North Melbourne have the third worst efficiency going inside forward 50, and they’re the fifth worst team at turning the footy over with nearly 62 turnovers a game.
Brown had Nick Larkey, North’s other key forward alongside him in round one, before Larkey was injured and didn't return until round eight against Carlton. Tom Campbell and Tristan Xerri were both tried for one and two games respectively as secondary options, but both struggled to perform.
Brown has been the Kangaroos only key forward target for the majority of the season, with poor ball use going inside 50, there's no wonder he was out of form.
What baffled me is that in round nine North Melbourne faced Adelaide, a team that some experts think won’t win a game this season. Larkey was named for his second consecutive game after returning the week before, but Brown was dropped. He finally had his chance to play a game with some key forward support against the Crows who have one key defender in Daniel Talia, and he’s dropped. But wait … it gets better.
In round 10 against Geelong, Larkey was managed after only playing two games, while Brown was brought back into the side. He was left to battle Harry Taylor, Lachie Henderson and Mark Blicavs alongside Majak Daw, who had played one AFL game in 709 days. What a way to help your key forward’s confidence and form.
Throughout this entire ordeal, rumours have circulated that the Kangaroos are looking to part ways with the big man. That’s the most surprising part of the entire story and recency bias at its absolute finest. Let’s not forget he kicked 10.1 against Port Adelaide in round 22 last season. But with that being said, it’s a possibility the uncontracted star will move on, so let’s look at some of the suitors for his services.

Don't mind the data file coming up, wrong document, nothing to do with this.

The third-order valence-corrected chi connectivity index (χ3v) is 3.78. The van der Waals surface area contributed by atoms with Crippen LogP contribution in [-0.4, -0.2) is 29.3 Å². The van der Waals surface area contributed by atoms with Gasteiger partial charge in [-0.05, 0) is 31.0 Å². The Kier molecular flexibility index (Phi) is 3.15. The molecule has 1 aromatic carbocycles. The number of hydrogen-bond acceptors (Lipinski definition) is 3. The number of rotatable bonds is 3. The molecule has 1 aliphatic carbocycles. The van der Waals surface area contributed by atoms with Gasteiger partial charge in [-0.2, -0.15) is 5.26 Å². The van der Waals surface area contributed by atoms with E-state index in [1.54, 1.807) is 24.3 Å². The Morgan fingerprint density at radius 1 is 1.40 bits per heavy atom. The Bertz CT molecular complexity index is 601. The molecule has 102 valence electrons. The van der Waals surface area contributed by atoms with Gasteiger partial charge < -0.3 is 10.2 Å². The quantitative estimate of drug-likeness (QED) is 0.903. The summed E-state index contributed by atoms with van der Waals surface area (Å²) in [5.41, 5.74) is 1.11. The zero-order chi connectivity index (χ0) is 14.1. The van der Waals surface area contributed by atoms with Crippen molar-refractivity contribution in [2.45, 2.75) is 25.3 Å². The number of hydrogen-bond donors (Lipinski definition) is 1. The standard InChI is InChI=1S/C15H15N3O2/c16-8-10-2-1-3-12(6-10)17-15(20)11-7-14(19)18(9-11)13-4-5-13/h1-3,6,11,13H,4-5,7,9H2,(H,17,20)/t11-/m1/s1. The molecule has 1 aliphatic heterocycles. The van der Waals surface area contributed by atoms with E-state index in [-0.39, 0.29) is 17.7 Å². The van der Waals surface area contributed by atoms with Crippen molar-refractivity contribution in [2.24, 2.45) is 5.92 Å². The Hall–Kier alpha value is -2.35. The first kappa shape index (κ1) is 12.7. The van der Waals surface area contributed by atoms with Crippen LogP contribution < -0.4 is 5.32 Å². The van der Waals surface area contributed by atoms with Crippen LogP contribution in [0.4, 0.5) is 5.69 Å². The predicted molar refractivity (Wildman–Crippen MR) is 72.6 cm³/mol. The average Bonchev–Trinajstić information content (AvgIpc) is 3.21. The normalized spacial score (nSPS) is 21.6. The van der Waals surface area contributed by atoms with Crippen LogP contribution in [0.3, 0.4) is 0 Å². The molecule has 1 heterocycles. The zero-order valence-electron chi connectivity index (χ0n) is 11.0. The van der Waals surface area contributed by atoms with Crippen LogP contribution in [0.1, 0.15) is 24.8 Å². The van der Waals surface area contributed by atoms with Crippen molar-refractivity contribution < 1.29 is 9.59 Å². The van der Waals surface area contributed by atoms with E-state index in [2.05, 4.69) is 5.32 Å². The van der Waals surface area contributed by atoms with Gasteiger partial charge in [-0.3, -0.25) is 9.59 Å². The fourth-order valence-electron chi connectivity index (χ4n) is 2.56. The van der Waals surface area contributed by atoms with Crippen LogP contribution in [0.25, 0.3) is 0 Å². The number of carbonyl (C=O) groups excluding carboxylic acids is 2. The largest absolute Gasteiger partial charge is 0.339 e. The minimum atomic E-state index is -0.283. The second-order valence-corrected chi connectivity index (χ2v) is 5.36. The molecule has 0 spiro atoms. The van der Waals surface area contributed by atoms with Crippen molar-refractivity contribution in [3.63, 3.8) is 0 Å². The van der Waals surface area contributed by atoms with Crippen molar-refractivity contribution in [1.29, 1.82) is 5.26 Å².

Ben Brown celebrates a goal. Photo: AAP Image/Daniel Pockett
Brisbane have all the pieces. An All-Australian defender in Harris Andrews, a possible Brownlow Medallist in Lachie Neale and a young forward line led by Charlie Cameron and Eric Hipwood. Surrounding these stars are a whole host of role players; Jarrod Berry, Hugh McCluggage, Darcy Gardiner and the like. Daniel McStay and Oscar McInerney have been serviceable second options up forward, but Ben Brown could take them over the edge to a premiership. It’s what Brisbane lacked in last years’ finals series, that second key forward that could take the pressure off Hipwood. Brown gets to roam around the Lions forward 50, while Hipwood gets up the ground and uses his running ability. It’s a partnership I’d like to see.
Is there a team crying out for a key forward more than Collingwood right now? Brown would slide in seamlessly with the Pies and free up their current forward group nicely. Darcy Cameron, a fit Ben Reid or even Mason Cox could be that other key forward, after some trial and error, one of them would fit with Brown. Brody Mihocek can revert back to being the third tall option, and the small forwards can go back to roving the marking contest, instead of being the leading target for every inside 50. It would fix a lot of their current forward line woes.